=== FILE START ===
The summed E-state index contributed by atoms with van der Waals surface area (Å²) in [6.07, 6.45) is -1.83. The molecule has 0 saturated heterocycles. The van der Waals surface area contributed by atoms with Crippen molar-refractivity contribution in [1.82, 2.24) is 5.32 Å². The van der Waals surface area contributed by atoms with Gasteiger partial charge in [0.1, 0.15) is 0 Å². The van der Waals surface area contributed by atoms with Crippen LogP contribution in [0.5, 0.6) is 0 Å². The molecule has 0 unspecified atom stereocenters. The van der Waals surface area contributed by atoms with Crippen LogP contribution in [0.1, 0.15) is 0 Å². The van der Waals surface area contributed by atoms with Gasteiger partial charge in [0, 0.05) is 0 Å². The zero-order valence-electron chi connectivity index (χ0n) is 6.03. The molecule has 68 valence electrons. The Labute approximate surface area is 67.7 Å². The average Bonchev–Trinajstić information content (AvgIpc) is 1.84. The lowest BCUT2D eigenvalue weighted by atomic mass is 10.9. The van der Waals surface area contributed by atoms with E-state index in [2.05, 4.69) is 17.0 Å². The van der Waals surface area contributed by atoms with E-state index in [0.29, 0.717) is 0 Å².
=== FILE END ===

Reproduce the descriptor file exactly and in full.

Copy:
The summed E-state index contributed by atoms with van der Waals surface area (Å²) in [6.07, 6.45) is -1.83. The molecule has 0 saturated heterocycles. The van der Waals surface area contributed by atoms with Crippen molar-refractivity contribution in [1.82, 2.24) is 5.32 Å². The van der Waals surface area contributed by atoms with Gasteiger partial charge in [0.1, 0.15) is 0 Å². The van der Waals surface area contributed by atoms with Crippen LogP contribution in [0.5, 0.6) is 0 Å². The molecule has 0 unspecified atom stereocenters. The van der Waals surface area contributed by atoms with Crippen LogP contribution in [0.1, 0.15) is 0 Å². The van der Waals surface area contributed by atoms with Gasteiger partial charge in [0, 0.05) is 0 Å². The zero-order valence-electron chi connectivity index (χ0n) is 6.03. The molecule has 68 valence electrons. The Labute approximate surface area is 67.7 Å². The average Bonchev–Trinajstić information content (AvgIpc) is 1.84. The lowest BCUT2D eigenvalue weighted by atomic mass is 10.9. The van der Waals surface area contributed by atoms with E-state index in [2.05, 4.69) is 17.0 Å². The van der Waals surface area contributed by atoms with E-state index in [0.29, 0.717) is 0 Å².